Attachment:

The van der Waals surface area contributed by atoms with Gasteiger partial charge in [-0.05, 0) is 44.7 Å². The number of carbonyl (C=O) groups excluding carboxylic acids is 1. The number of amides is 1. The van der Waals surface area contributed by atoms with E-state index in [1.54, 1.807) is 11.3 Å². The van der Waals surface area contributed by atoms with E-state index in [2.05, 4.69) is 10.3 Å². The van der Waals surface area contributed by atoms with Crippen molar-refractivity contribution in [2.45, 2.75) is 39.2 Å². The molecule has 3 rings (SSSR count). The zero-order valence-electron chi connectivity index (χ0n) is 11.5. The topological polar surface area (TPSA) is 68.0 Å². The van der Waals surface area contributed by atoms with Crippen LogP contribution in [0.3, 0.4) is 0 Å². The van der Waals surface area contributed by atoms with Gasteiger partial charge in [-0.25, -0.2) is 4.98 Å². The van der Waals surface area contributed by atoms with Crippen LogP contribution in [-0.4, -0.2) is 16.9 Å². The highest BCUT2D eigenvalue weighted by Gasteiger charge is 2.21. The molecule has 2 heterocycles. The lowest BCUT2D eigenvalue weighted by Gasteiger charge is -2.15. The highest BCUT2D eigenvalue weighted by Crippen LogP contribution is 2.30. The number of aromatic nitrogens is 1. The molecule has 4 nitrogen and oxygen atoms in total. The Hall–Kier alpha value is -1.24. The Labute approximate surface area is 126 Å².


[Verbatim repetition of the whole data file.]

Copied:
The van der Waals surface area contributed by atoms with Gasteiger partial charge in [-0.05, 0) is 44.7 Å². The number of carbonyl (C=O) groups excluding carboxylic acids is 1. The number of amides is 1. The van der Waals surface area contributed by atoms with E-state index in [1.54, 1.807) is 11.3 Å². The van der Waals surface area contributed by atoms with E-state index in [2.05, 4.69) is 10.3 Å². The van der Waals surface area contributed by atoms with Crippen molar-refractivity contribution in [2.45, 2.75) is 39.2 Å². The molecule has 3 rings (SSSR count). The zero-order valence-electron chi connectivity index (χ0n) is 11.5. The topological polar surface area (TPSA) is 68.0 Å². The van der Waals surface area contributed by atoms with Crippen LogP contribution in [0.3, 0.4) is 0 Å². The van der Waals surface area contributed by atoms with Gasteiger partial charge in [-0.25, -0.2) is 4.98 Å². The van der Waals surface area contributed by atoms with Crippen LogP contribution in [-0.4, -0.2) is 16.9 Å². The highest BCUT2D eigenvalue weighted by Gasteiger charge is 2.21. The molecule has 2 heterocycles. The lowest BCUT2D eigenvalue weighted by Gasteiger charge is -2.15. The highest BCUT2D eigenvalue weighted by Crippen LogP contribution is 2.30. The number of aromatic nitrogens is 1. The molecule has 4 nitrogen and oxygen atoms in total. The Hall–Kier alpha value is -1.24. The Labute approximate surface area is 126 Å².